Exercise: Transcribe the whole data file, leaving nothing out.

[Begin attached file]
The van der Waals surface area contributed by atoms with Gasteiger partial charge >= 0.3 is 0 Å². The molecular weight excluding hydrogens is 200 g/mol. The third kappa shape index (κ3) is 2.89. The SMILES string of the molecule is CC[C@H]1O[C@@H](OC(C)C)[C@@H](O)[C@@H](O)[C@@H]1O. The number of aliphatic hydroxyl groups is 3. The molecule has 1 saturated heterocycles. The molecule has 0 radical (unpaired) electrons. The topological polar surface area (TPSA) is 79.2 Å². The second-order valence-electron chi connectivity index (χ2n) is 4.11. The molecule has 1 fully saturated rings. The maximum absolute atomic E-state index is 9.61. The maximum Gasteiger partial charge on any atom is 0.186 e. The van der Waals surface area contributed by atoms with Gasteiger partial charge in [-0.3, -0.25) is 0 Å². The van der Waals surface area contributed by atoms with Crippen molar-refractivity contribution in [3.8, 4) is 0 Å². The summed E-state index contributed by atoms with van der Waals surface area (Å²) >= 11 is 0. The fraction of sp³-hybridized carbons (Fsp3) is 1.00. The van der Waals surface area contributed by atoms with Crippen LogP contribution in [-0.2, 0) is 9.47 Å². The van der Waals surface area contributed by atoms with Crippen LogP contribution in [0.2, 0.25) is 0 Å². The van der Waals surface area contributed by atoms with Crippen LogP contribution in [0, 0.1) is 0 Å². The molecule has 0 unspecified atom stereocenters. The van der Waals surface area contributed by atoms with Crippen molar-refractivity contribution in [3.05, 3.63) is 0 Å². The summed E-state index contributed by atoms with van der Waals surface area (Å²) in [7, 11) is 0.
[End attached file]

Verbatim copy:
The van der Waals surface area contributed by atoms with Gasteiger partial charge >= 0.3 is 0 Å². The molecular weight excluding hydrogens is 200 g/mol. The third kappa shape index (κ3) is 2.89. The SMILES string of the molecule is CC[C@H]1O[C@@H](OC(C)C)[C@@H](O)[C@@H](O)[C@@H]1O. The number of aliphatic hydroxyl groups is 3. The molecule has 1 saturated heterocycles. The molecule has 0 radical (unpaired) electrons. The topological polar surface area (TPSA) is 79.2 Å². The second-order valence-electron chi connectivity index (χ2n) is 4.11. The molecule has 1 fully saturated rings. The maximum absolute atomic E-state index is 9.61. The maximum Gasteiger partial charge on any atom is 0.186 e. The van der Waals surface area contributed by atoms with Gasteiger partial charge in [-0.3, -0.25) is 0 Å². The van der Waals surface area contributed by atoms with Crippen molar-refractivity contribution in [3.8, 4) is 0 Å². The summed E-state index contributed by atoms with van der Waals surface area (Å²) >= 11 is 0. The fraction of sp³-hybridized carbons (Fsp3) is 1.00. The van der Waals surface area contributed by atoms with Crippen LogP contribution in [-0.2, 0) is 9.47 Å². The van der Waals surface area contributed by atoms with Crippen LogP contribution in [0.2, 0.25) is 0 Å². The van der Waals surface area contributed by atoms with Crippen LogP contribution in [0, 0.1) is 0 Å². The molecule has 0 unspecified atom stereocenters. The van der Waals surface area contributed by atoms with Crippen molar-refractivity contribution in [3.05, 3.63) is 0 Å². The summed E-state index contributed by atoms with van der Waals surface area (Å²) in [7, 11) is 0.